Several months ago, I found my son in my closet. When I asked him what he was doing, he looked at me and said, "Mom it's time to clean up in here. You have such nice things but it's so messy that you can't find anything."
I'm embarrassed to admit he was right. For the next two hours he diligently organized my mess. The end result was breathtaking.
He is my 13-year-old middle child. He was born on a cold spring day in 2003. From the minute I looked into his eyes, I knew he was special.
He is very demonstrative, a great listener and a wonderful friend.
He's not a "man's man." He's soft-spoken, creative, warm, demonstrative and sensitive teen. He's not rugged or tough and he doesn't excel at sports. He is extraordinarily artistic with an amazing flare for fashion and design.
In his free time, he's not interested in playing Xbox or shooting hoops on the driveway. He'd much prefer to reconfigure our backyard space, set our dining room table with elite sophistication or hang out with me and talk about life.
He's not a sweatshirt and sweatpants kind of kid. He rocks colored denim, button downs and Adidas with style.
While some boys get a thrill from watching hockey during the playoffs, he prefers snuggling on the sofa with a bowl of gummy bears and browsing through his boards on Pinterest.
While some boys are consumed with competition and winning, he is a giver; an old soul. He is very aware of others' feelings to a fault, often sacrificing his own needs. He is very demonstrative, a great listener and a wonderful friend.
He's not a typical seventh grader. He's unique -- and I think he's amazing.
Sometimes I worry about the people who won't understand or appreciate him, or devalue the very sweet, creative, loving human being he is.
No one shows enthusiasm like him. He's always willing to lend a helping hand. He gives bear hug accompanied by warm, sloppy kisses and a pat on the back. He wakes up with a smile and conquers the day with enthusiasm and gusto. He doesn't just put his stuff away, he reorganizes the entire family room!
He truly embraces life to its fullest. His energy makes me smile. His passion makes me feel energized. His warmth makes me feel loved.
Having him as a son has makes me a better mom. He challenges me to look at things with intensity, joy and acceptance. He pushes me to embrace uniqueness and not care about the judgment or scrutiny of others. He pushes me to be a leader and pave the way for differences to be the norm and not the exception. He truly lives outside the box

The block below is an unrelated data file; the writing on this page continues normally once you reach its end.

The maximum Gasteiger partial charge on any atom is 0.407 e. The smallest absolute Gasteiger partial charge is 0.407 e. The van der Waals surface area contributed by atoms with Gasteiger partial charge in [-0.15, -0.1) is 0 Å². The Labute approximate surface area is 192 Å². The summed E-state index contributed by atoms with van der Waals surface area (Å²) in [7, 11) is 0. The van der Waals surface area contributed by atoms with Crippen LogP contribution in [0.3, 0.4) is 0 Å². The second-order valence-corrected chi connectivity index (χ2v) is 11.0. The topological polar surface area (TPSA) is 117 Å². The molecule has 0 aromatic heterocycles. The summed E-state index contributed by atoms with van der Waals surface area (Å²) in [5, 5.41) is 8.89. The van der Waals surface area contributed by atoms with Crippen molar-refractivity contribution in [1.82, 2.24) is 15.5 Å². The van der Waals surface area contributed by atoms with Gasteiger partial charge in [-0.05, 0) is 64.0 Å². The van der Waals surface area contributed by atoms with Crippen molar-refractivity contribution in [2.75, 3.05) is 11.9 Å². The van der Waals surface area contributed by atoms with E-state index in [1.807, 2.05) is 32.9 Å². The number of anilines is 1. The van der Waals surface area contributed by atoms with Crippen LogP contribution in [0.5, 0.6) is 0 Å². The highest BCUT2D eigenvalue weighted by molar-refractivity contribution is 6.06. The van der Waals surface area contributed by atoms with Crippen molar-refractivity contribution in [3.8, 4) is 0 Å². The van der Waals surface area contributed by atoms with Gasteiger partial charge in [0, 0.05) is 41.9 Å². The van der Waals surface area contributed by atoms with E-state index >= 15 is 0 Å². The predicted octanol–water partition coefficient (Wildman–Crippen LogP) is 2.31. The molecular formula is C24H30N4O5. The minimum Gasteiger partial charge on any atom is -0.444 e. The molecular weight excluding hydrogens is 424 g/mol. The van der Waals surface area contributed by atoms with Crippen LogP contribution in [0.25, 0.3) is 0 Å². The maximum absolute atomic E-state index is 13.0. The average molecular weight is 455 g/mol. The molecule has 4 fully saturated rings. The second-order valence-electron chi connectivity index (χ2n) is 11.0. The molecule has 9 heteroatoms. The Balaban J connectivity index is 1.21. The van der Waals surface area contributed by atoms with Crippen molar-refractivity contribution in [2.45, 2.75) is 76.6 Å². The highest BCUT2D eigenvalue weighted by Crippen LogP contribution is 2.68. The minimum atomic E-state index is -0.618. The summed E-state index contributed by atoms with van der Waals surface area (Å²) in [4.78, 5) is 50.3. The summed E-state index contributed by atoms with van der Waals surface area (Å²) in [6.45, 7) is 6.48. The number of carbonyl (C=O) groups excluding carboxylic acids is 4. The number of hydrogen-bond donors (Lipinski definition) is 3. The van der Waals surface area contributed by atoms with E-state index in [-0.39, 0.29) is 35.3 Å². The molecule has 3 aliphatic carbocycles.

Sometimes I worry about the people who won't understand or appreciate him, or devalue the very sweet, creative, loving human being he is. The adults who will try to break his spirit or make him tougher. But instead of wasting my time on the unknown and what ifs, I prefer to enjoy today with pride and appreciate my son for the amazing man I know he is destined to become.
E, I love you. xo
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Try to focus less on gender differences in general, Brown said. One way is to remove gendered speech from your language as much as you can. Constantly referring to people by their sex or gender labels it to children as something that matters very much, she said, and therefore tells them that it's an important part of who they are -- perhaps more important than factors like their personality or strengths. “I try to just make it not something that really comes up much,” she advised.
“There's a lot of individual differences among children that don't follow gender lines,” Brown said. It's far more productive to focus on the things about our children that have nothing to do with sex or gender: their likes and dislikes, strengths and weaknesses, and personality traits. “The reality is that gender is pretty irrelevant for predicting what kids are like,” she said. Moving away from a focus on what boys are like and what girls are like allows us to instead discover what is actually unique about our child.
“It's important to know the facts,” Brown said. “[Parents] should know that there's no differences whether they have boys or girls in terms of academic differences, personality, etc.” In fact, when studying infants and young children, the research shows very few inherent differences based on sex, she said. Boys tend to have a bit less inhibitory control at birth and girls tend to talk earlier, though this does even out as male and female children age. In general, Brown said, research tends to match what we know about development in general -- as in, differences that show up between boys and girls as they get older are related to how we treat male and female children differently, not due to any inherent differences between the sexes.